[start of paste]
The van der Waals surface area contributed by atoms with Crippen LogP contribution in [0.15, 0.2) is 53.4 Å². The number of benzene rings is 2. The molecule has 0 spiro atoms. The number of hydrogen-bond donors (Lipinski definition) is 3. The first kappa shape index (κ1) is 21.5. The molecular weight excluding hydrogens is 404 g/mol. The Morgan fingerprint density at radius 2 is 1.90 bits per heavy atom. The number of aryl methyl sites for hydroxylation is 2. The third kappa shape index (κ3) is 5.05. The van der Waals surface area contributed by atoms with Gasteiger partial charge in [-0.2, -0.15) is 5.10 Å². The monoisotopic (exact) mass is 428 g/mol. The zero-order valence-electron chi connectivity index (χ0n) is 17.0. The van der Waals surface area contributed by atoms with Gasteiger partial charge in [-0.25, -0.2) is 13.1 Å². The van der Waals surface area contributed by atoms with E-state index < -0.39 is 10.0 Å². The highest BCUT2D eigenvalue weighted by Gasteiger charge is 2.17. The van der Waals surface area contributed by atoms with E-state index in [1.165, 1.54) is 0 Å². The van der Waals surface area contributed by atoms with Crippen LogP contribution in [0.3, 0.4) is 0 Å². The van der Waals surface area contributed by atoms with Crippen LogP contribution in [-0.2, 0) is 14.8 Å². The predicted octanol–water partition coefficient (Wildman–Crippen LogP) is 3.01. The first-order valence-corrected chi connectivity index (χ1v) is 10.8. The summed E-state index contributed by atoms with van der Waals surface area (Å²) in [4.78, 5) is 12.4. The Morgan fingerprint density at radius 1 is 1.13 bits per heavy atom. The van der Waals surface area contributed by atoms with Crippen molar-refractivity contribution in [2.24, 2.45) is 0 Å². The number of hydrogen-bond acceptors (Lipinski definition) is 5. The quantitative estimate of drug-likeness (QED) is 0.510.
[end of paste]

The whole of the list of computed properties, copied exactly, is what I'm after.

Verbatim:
The van der Waals surface area contributed by atoms with Crippen LogP contribution in [0.15, 0.2) is 53.4 Å². The number of benzene rings is 2. The molecule has 0 spiro atoms. The number of hydrogen-bond donors (Lipinski definition) is 3. The first kappa shape index (κ1) is 21.5. The molecular weight excluding hydrogens is 404 g/mol. The Morgan fingerprint density at radius 2 is 1.90 bits per heavy atom. The number of aryl methyl sites for hydroxylation is 2. The third kappa shape index (κ3) is 5.05. The van der Waals surface area contributed by atoms with Gasteiger partial charge in [-0.2, -0.15) is 5.10 Å². The monoisotopic (exact) mass is 428 g/mol. The zero-order valence-electron chi connectivity index (χ0n) is 17.0. The van der Waals surface area contributed by atoms with Gasteiger partial charge in [-0.25, -0.2) is 13.1 Å². The van der Waals surface area contributed by atoms with E-state index < -0.39 is 10.0 Å². The highest BCUT2D eigenvalue weighted by Gasteiger charge is 2.17. The van der Waals surface area contributed by atoms with E-state index in [1.165, 1.54) is 0 Å². The van der Waals surface area contributed by atoms with Crippen LogP contribution in [0.3, 0.4) is 0 Å². The van der Waals surface area contributed by atoms with Crippen LogP contribution in [-0.2, 0) is 14.8 Å². The predicted octanol–water partition coefficient (Wildman–Crippen LogP) is 3.01. The first-order valence-corrected chi connectivity index (χ1v) is 10.8. The summed E-state index contributed by atoms with van der Waals surface area (Å²) in [4.78, 5) is 12.4. The Morgan fingerprint density at radius 1 is 1.13 bits per heavy atom. The van der Waals surface area contributed by atoms with Crippen molar-refractivity contribution in [2.24, 2.45) is 0 Å². The number of hydrogen-bond acceptors (Lipinski definition) is 5. The quantitative estimate of drug-likeness (QED) is 0.510.